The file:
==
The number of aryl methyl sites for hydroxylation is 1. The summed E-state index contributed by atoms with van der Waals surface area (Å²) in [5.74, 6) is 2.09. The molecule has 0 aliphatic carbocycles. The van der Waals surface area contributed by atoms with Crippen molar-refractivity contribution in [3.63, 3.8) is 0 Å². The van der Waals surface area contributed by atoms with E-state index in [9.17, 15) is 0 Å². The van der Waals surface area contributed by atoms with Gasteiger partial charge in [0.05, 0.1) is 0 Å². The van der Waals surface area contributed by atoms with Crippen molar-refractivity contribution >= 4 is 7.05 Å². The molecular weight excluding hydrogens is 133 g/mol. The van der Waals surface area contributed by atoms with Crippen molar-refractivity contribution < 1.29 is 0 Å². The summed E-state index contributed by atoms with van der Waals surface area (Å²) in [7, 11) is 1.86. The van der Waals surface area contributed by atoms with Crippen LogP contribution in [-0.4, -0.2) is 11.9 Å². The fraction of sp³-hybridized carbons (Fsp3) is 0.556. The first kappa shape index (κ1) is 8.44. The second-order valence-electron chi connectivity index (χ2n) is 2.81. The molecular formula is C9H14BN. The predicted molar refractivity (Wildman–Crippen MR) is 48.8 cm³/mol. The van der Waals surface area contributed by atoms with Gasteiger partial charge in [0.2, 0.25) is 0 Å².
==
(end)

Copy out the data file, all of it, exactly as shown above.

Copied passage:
The number of aryl methyl sites for hydroxylation is 1. The summed E-state index contributed by atoms with van der Waals surface area (Å²) in [5.74, 6) is 2.09. The molecule has 0 aliphatic carbocycles. The van der Waals surface area contributed by atoms with Crippen molar-refractivity contribution in [3.63, 3.8) is 0 Å². The van der Waals surface area contributed by atoms with E-state index in [9.17, 15) is 0 Å². The van der Waals surface area contributed by atoms with Gasteiger partial charge in [0.05, 0.1) is 0 Å². The van der Waals surface area contributed by atoms with Crippen molar-refractivity contribution >= 4 is 7.05 Å². The molecular weight excluding hydrogens is 133 g/mol. The van der Waals surface area contributed by atoms with Crippen molar-refractivity contribution < 1.29 is 0 Å². The summed E-state index contributed by atoms with van der Waals surface area (Å²) in [7, 11) is 1.86. The van der Waals surface area contributed by atoms with Crippen LogP contribution in [-0.4, -0.2) is 11.9 Å². The fraction of sp³-hybridized carbons (Fsp3) is 0.556. The first kappa shape index (κ1) is 8.44. The second-order valence-electron chi connectivity index (χ2n) is 2.81. The molecular formula is C9H14BN. The predicted molar refractivity (Wildman–Crippen MR) is 48.8 cm³/mol. The van der Waals surface area contributed by atoms with Gasteiger partial charge in [0.2, 0.25) is 0 Å².